Fig. 1 – Monthly metres for 2013 as at 28 April.

One of my major issues last year was that I took off like mad right at the beginning of the year, I built up very quickly from a <5 km week (with not a lot of base training from 2011) to a >50 km week in just one month and then very quickly crashed and burned. I got quite sick and demotivated and could hardly swim for a few weeks, and even when I did start back it was a slow start and never really went anywhere for the rest of the year. This year has been very different: I started off slowly (from a good base of swimming in late 2012) and had two strange up-down cycles but have now started to maintain modest but more consistent mileage which, I might add, consists of much better quality training than anything that I did last year. You can see the comparison between my weekly training distances from 2012 and 2013 in Fig. 2 (below).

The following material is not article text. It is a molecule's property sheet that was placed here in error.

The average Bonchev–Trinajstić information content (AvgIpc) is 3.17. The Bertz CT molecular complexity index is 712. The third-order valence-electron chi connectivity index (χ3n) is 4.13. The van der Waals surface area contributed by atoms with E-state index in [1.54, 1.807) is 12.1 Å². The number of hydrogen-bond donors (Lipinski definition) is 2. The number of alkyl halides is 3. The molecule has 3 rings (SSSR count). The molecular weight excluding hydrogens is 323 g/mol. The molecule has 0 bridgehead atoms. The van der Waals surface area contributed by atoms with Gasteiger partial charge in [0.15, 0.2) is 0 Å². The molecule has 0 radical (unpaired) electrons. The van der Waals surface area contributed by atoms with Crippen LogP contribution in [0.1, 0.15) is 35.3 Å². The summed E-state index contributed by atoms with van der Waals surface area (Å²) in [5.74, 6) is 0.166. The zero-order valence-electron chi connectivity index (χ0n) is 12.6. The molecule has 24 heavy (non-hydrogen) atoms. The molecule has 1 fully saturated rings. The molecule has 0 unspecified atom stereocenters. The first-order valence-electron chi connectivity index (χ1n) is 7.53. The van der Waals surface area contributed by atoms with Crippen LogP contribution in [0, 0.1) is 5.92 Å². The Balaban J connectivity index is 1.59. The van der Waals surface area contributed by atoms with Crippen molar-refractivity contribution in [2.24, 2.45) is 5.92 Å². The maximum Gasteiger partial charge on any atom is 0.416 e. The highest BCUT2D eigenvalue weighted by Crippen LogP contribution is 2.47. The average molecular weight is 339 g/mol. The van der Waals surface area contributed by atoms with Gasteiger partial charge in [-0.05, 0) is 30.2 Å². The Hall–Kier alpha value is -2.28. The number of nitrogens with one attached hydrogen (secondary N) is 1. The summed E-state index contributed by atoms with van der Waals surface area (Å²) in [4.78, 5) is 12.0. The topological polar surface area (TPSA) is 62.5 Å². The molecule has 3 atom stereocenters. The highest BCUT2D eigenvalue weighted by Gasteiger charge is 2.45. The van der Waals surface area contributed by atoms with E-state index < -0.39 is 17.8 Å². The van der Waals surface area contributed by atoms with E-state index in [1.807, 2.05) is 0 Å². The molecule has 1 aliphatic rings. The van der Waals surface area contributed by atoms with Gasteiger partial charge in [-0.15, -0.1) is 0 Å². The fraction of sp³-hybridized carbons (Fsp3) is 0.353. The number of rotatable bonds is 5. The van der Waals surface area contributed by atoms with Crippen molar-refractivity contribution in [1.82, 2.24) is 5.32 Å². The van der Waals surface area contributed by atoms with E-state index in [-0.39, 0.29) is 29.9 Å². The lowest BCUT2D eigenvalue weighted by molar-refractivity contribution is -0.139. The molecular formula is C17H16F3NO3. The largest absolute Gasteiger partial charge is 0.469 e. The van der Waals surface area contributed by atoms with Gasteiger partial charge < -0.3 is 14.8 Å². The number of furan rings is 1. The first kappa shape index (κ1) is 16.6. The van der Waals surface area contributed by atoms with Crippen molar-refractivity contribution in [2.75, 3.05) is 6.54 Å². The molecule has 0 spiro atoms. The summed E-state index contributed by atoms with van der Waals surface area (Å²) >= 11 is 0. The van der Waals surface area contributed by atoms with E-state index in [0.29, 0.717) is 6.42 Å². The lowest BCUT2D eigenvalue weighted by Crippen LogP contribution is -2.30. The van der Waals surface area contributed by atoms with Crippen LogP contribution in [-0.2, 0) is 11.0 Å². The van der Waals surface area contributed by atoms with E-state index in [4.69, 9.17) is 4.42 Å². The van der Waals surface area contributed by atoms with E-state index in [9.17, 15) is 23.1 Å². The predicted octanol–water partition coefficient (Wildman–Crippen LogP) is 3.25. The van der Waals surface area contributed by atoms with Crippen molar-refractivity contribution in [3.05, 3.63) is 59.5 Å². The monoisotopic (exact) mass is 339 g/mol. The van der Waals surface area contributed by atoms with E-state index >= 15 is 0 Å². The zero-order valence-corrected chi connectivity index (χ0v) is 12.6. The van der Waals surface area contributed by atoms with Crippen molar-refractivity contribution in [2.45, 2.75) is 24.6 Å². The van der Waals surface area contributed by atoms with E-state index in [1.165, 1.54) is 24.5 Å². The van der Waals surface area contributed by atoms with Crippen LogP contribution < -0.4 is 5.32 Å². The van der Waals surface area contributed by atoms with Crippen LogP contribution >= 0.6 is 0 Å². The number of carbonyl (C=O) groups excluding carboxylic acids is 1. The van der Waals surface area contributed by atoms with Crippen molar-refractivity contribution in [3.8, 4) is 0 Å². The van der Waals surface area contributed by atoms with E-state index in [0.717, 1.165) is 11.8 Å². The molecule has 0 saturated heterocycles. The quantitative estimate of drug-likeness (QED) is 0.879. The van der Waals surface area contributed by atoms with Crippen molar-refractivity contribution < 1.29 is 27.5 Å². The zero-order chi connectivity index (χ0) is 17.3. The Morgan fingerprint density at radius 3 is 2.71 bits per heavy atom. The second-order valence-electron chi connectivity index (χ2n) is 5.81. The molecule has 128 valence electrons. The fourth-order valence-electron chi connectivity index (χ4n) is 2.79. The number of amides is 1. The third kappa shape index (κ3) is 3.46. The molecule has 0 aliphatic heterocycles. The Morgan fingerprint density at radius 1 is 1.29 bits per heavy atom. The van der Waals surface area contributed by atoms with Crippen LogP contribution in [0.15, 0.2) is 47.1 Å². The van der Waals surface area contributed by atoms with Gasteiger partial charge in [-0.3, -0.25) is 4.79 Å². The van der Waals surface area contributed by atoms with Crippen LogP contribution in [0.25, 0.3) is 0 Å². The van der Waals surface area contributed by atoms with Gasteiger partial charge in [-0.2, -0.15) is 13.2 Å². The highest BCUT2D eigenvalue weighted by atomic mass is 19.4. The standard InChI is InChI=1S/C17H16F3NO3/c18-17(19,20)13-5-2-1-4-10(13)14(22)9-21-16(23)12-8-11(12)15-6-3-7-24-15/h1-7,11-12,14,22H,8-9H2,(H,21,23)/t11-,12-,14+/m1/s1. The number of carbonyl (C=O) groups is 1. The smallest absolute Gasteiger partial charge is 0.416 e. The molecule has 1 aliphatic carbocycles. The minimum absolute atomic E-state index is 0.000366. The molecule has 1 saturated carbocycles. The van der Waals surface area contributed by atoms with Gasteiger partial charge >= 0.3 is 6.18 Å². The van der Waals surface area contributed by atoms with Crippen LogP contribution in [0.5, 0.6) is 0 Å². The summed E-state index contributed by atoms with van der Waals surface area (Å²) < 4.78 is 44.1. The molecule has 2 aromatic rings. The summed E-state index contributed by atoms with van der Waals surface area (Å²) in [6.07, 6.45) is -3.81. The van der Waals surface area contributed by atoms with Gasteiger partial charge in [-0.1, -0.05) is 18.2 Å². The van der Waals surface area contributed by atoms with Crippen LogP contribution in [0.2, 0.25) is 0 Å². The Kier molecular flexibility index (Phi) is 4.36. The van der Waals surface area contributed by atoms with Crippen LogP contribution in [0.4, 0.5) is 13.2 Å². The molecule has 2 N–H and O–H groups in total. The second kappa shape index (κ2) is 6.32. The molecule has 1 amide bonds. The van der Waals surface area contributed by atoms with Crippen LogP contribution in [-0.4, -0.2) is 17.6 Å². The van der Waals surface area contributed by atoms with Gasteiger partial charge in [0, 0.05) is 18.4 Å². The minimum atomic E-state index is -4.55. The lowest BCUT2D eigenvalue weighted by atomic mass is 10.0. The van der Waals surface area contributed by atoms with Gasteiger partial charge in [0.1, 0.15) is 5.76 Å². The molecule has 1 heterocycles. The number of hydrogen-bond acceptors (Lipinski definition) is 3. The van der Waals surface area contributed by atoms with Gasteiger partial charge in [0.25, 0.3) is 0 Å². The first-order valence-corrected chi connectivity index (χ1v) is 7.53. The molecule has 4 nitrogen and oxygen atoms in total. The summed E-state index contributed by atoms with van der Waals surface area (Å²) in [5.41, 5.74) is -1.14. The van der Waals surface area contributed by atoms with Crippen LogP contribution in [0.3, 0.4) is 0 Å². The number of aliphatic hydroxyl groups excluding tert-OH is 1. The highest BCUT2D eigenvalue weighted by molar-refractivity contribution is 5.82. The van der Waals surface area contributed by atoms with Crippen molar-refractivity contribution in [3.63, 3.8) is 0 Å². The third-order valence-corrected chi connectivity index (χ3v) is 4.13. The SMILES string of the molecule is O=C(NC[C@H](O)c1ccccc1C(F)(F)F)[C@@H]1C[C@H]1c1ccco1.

Figure – Owen O'Keefe

Fig. 2 – Comparison of Weeks 1 to 17 from 2012 and 2013.

Now, with the water warming up and the long days, open water can start to contribute much more to my training. I have easy access to open water with the River Blackwater and Knockananig Reservoir right on my doorstep – both of these are “open all hours” venues and are free of charge so I intend to make great use of them! Also, my open water training should be of much better quality than ever before with my new FINIS Hydro Tracker GPS which I’ve been testing over the last week or so.

In Fig. 3 (below), you can see my early burst of training in January 2012 and the subsequent plateau where I became unwell contrasted with this year’s steadier climb. I’d hope to catch up with myself at some point in June (when I will be attempting my 6 hour qualifying swim for my Round Jersey Solo in July) and continue with both pool and open water training for the rest of the summer.